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“Secrets & Mysteries of the Beekman Bank” Tours!
February 1 @ 5:00 pm
One event on February 1, 2020 at 5:00pm
Explore the “Secrets & Mysteries of the Beekman Bank” on
Saturday, January 4, and Saturday, February 1, when Historic Jacksonville, Inc. again opens the
oldest financial institution in the Pacific Northwest for evening lantern light tours. Established in
1856 as a gold dust office, the current 1863 Beekman Bank building was constructed by
Cornelius C. Beekman at 110 W. California Street in Jacksonville when he became the town’s
Wells Fargo agent. Over $40 million in gold crossed Beekman’s counters during Jacksonville’s
heyday in the 1800s—equivalent to almost $1 billion in today’s currency!
The mint was in San Francisco, yet Beekman was never robbed. How did he safely ship his gold
under the noses of the highwaymen? Fires destroyed all the wooden buildings surrounding the
Bank. Why is the building still intact? Beekman ordered large quantities of opium. Was he a
drug dealer? Beekman was supposedly happily married. Why was there a ring in his safe
inscribed “Lois to Beek”? What was Beekman’s “office” really used for?
Regional historian Ben Truwe pursues these and other secrets and mysteries in 50-minute lantern
light tours beginning at 5, 6, and 7 p.m. each tour night. Truwe has used his opportunities as a
Bank docent and skills as a researcher to explore the building and original documents, making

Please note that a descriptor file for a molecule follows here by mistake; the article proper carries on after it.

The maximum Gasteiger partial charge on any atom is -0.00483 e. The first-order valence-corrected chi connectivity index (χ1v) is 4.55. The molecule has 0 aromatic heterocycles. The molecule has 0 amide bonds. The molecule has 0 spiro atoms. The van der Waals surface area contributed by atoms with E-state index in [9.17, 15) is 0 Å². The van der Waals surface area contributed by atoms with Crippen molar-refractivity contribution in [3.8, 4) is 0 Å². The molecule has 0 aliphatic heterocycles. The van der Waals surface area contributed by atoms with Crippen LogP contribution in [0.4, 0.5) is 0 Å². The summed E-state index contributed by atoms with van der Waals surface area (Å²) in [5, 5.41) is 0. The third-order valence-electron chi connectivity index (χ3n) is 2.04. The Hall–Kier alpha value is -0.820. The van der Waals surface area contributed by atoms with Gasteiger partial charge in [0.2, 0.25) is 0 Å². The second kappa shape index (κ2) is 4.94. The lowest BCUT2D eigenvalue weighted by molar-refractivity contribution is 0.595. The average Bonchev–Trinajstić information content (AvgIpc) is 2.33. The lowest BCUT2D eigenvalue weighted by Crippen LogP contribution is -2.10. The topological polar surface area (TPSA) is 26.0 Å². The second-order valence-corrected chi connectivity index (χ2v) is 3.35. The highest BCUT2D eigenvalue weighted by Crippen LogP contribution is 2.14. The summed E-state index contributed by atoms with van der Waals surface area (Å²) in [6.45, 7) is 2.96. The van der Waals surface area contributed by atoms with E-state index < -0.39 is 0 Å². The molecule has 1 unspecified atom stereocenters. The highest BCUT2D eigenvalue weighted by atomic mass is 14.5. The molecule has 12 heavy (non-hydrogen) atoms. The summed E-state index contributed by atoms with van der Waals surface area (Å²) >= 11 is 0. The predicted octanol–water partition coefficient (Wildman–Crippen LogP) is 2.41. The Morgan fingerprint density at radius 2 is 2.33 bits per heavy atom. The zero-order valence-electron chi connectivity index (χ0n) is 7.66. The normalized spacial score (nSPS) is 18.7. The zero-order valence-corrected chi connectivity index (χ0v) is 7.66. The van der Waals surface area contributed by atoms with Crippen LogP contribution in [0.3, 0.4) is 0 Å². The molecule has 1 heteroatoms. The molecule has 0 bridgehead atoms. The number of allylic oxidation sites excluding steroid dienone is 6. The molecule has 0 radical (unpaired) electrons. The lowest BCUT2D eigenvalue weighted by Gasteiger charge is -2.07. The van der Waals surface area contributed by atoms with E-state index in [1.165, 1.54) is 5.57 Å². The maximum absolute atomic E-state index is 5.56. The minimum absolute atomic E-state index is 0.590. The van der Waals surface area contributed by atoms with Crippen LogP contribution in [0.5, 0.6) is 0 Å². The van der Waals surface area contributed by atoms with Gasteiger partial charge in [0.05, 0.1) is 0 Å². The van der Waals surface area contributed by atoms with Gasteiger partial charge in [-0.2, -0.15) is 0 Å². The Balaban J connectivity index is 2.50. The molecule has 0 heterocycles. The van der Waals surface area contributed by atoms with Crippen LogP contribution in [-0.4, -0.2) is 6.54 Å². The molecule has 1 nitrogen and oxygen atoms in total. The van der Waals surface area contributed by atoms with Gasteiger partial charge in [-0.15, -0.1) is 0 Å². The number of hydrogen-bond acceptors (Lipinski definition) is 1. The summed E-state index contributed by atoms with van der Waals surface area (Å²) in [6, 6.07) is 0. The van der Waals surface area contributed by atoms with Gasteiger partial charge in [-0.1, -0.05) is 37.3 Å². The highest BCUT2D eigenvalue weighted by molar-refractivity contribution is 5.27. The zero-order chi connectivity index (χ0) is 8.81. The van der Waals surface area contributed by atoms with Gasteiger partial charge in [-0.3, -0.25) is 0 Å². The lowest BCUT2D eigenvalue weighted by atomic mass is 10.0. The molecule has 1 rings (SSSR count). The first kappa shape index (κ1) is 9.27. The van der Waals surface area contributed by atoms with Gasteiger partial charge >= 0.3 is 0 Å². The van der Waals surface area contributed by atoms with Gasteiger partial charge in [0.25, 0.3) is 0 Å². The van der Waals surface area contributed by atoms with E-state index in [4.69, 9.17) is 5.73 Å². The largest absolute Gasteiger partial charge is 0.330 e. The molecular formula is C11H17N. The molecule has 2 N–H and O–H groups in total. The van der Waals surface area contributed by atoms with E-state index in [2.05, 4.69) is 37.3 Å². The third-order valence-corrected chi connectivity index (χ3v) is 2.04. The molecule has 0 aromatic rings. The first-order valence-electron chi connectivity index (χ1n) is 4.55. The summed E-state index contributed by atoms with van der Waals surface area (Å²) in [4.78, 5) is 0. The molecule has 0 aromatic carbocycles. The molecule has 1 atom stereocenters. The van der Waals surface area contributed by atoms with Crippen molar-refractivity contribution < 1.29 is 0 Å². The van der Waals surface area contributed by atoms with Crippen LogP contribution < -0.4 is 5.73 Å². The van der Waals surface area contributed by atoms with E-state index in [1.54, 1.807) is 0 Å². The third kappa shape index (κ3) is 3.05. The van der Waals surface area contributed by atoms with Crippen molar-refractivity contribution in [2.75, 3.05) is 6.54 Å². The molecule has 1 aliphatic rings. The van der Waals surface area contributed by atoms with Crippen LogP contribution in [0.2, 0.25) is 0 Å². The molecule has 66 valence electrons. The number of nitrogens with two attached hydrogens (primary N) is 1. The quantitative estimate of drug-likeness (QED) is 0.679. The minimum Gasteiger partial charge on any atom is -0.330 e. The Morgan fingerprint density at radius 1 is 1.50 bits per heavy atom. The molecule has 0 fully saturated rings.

discoveries of secrets lost with the last Beekman.
Admission is $5 per person with proceeds benefiting the preservation and maintenance of this
regional landmark. Tours are limited to a maximum of 12 people and reservations are required.
Reservations can be made by calling Historic Jacksonville, Inc. at 541-245-3650 or e-mailing
Cornelius C. Beekman was the wealthiest and most prominent of Jacksonville’s pioneers. From
a humble beginning as an express rider carrying mail, packages, and gold over the Siskiyous to
Yreka, Beekman built a business empire of banking, insurance, mining, and real estate interests.
He was also a dedicated public servant, at various times serving as Mayor of Jacksonville,
Republican candidate for Governor of Oregon, Grand Master of the Masonic Lodge, and Regent
of the University of Oregon.
Beekman closed and locked his Bank in 1912. When he died in 1915, he specified in his will
that the Bank be preserved as a museum. Today, the City of Jacksonville and Historic
Jacksonville, Inc. strive to honor both his request and his legacy.
The Beekman Bank Museum is located at 110 W. California Street in Jacksonville at the
corner of California and North 3 rd streets. For additional information, contact 541-245-3650